(Penguin, 2016); pbk, £8.99
If you are looking for fiction that intertwines realism and the uncanny then The House at at the Edge of the World by Julia Rochester is the right novel for you, portraying as it does, adulthood from a different perspective, and one that evokes nostalgia by examining the changes and evolution of a child’s vision as s/he grows up. Moreover while it gives you at times the sense of an atmosphere under which any magic can happen, it also takes you back to reality, reminding you that life is not always what we make of it. In addition, the novel is written poetically, filled with similes and metaphors, making reading a pleasant experience, despite the pessimism of its subject matter. Its imagery constructs a scenery of untamed nature which parallels the main character’s personality. The House at The Edge of the World was nominated for the Baileys Prize for Fiction and also the Desmond Elliott Prize and is a novel worth reading.
Rochester’s novel is set in a wild scenery of craggy mountains in combination with a raging sea, setting an atmosphere of frustration; the endlessness of the sea becomes a symbolism of freedom and independence, something that young Mowenna struggles to acquire but as the mountains suggest, she is also surrounded by obstacles and barriers that she has to overcome. Morwenna Venton shares an unconventionally close relationship with her brother Corwin; this relationship acts as a sanctuary which allows them to escape the hardships of their everyday life. Their adolescence is troubled by the death of their father John, who appears to have fallen off a cliff accidentally – something which worries his children later in the novel when they try to investigate the mystery of his death. Although the siblings follow different paths, with Morwenna moving to East London and becoming a bookbinder and her brother travelling around the world with the ambition of improving it, incidents bring them back together to where they started, such as when their grandfather Matthew falls ill.
Morwenna’s innocence is demolished when she discovers her mother’s affair with their father’s best friend; Corwin flirts with the idea that his father’s death could have been suicide. The family drama follows the two young characters into adulthood, where they still find it impossible to adjust in a normal life. Secrets and mysteries binding them together stand also as an obstacle, preventing any other relationships from flourishing; in addition, their father may not actually be dead. This provided suspense while reading it, and surprised me when the turn of events did not have the outcome I expected.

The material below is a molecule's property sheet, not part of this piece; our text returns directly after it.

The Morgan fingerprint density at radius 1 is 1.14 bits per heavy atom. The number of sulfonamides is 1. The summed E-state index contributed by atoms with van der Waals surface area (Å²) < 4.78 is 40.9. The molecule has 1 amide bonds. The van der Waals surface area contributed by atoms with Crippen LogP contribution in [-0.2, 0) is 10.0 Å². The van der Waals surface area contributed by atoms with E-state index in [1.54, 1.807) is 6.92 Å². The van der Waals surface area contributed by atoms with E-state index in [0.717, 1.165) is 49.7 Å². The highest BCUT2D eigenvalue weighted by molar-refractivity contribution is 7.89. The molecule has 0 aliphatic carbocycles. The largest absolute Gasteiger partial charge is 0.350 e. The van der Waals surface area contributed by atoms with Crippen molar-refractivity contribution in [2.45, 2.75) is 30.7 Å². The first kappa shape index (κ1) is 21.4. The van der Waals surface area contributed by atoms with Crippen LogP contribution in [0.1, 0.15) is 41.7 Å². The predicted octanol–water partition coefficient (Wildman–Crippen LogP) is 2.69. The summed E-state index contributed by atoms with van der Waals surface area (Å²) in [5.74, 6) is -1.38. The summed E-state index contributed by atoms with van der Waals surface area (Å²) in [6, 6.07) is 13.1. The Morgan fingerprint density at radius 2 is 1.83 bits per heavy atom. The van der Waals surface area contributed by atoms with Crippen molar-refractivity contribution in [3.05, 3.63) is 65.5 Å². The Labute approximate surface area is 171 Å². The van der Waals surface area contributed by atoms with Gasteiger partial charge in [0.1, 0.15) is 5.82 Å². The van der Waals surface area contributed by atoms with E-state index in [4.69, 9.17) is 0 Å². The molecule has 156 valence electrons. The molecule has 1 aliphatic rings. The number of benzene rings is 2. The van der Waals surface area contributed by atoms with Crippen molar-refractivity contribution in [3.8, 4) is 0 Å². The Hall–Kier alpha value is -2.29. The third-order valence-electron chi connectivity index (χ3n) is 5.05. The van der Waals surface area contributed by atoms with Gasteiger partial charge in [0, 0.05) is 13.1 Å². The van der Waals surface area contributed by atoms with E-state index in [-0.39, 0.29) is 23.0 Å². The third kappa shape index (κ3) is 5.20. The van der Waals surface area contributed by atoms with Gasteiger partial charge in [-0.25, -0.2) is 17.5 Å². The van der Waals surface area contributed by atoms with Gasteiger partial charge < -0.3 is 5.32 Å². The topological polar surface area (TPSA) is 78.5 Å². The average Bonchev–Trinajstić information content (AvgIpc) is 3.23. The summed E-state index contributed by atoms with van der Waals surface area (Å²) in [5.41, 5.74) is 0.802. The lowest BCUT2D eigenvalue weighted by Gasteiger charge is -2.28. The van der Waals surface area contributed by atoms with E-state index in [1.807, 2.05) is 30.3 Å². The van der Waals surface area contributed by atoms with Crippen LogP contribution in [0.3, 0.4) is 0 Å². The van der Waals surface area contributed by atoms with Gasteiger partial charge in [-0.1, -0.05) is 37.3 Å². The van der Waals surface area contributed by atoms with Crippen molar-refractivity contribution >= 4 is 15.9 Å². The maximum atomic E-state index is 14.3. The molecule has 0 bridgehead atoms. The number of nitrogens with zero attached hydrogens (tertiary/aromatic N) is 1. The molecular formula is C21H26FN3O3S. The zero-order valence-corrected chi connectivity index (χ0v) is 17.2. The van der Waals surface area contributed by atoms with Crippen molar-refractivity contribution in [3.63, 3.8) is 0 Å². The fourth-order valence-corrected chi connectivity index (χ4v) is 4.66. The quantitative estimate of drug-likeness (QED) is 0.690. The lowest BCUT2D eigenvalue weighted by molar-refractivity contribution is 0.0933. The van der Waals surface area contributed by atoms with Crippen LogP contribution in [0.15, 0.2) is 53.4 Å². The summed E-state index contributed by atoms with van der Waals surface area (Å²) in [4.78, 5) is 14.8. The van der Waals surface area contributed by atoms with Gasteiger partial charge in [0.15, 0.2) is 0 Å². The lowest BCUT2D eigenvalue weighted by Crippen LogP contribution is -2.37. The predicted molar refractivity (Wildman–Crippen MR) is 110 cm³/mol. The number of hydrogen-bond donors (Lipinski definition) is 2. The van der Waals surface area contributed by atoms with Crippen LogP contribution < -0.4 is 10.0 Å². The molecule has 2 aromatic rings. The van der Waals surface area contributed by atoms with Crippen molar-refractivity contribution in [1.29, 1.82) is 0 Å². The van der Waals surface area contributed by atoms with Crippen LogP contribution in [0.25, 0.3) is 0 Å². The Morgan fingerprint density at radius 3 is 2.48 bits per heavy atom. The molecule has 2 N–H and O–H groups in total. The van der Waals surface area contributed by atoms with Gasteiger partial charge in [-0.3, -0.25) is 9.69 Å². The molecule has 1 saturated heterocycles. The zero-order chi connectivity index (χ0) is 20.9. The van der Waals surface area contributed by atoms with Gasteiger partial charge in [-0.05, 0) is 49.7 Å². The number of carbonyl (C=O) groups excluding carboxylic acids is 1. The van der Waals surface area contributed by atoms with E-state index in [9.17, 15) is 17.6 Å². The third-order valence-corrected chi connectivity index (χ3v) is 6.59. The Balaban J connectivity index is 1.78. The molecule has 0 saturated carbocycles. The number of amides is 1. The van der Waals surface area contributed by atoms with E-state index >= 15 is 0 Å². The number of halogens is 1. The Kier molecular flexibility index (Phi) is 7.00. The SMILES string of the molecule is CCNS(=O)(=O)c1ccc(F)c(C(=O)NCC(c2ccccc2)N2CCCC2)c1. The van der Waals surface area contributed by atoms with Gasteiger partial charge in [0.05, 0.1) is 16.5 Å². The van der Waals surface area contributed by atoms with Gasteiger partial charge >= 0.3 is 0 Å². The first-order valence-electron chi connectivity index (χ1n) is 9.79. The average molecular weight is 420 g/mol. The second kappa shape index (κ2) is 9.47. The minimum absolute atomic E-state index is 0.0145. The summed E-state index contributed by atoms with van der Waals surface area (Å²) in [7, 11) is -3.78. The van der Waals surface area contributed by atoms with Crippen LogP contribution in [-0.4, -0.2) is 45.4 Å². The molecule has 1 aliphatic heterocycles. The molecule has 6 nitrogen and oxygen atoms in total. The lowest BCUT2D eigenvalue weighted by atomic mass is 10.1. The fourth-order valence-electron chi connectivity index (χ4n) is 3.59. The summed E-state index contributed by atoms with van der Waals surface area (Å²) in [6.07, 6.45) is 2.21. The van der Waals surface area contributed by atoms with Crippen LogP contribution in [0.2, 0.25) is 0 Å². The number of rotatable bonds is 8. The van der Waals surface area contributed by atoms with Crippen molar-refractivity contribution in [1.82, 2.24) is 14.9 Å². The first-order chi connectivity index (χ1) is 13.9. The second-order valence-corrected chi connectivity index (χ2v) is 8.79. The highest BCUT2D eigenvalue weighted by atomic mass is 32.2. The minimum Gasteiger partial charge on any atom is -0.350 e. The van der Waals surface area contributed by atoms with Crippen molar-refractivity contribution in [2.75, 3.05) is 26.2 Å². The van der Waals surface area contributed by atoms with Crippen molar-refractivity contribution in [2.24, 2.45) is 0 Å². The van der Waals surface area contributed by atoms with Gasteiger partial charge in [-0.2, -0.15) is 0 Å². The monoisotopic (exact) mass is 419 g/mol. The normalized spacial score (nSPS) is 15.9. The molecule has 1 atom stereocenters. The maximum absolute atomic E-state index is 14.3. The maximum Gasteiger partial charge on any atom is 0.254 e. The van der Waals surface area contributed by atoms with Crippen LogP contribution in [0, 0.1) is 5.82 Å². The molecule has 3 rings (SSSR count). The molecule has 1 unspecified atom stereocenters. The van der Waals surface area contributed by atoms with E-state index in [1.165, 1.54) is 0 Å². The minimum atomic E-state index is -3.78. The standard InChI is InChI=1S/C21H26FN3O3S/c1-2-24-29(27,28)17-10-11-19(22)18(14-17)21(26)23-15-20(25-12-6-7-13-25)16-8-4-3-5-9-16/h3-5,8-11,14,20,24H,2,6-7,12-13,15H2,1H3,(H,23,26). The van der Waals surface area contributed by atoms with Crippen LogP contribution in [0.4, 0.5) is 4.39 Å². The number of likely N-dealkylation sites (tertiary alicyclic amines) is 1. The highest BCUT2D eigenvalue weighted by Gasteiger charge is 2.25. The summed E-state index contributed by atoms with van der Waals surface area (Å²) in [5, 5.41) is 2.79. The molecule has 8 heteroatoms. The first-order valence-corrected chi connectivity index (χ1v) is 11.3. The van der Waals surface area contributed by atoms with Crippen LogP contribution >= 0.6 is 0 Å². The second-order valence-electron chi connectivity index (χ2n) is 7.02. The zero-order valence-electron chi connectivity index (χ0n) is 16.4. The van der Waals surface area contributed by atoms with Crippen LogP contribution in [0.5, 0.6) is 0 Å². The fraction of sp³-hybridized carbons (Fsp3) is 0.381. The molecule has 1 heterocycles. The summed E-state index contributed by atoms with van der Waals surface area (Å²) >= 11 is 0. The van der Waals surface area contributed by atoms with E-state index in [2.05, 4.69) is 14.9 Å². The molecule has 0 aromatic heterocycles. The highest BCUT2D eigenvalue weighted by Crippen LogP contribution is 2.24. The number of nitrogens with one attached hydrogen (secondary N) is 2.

At first glance, The House at the Edge of the World appears to be a novel of drama and adventure; yet Rochester also touches on philosophical existentialist matters, particularly through Morwenna’s and Corwin’s struggles to understand the meaning of their existence. The novel poses the question of your life’s significance, especially if your presence does not make any difference to the world around you. Rochester also ponders the idea of whether you can recreate or forge a new life – it seems that nobody has the power to do so. This brings us to the big question: can you be alive, but die in a person’s heart and mind, or is it preferable to physically die but remain immortal as a memory? Death in the novel is treated allegorically and literally, combining the ordinary with the metaphysical, creating a bizarre and bewitching atmosphere in which anything can happen withh results that could either be curses or blessings.
Overall the novel manages to embroil drama with sharp humor and sarcasm, creating the desired balance between emotion and humour. Furthermore, it shows how the characters’ perspectives evolve around the circumstances they face as they mature and develop. Nevertheless there are also factors, such as love, which stand firm against every difficulty, since what actually prevents Corwin and Morwenna from going insane is their mutual understanding and communication. The House at the End of the World is an ode for people who still keep their inner child within them and find themselves unable to adjust to conventional life and reality. If you are one of those people just like I am, then you should definitely give it a chance.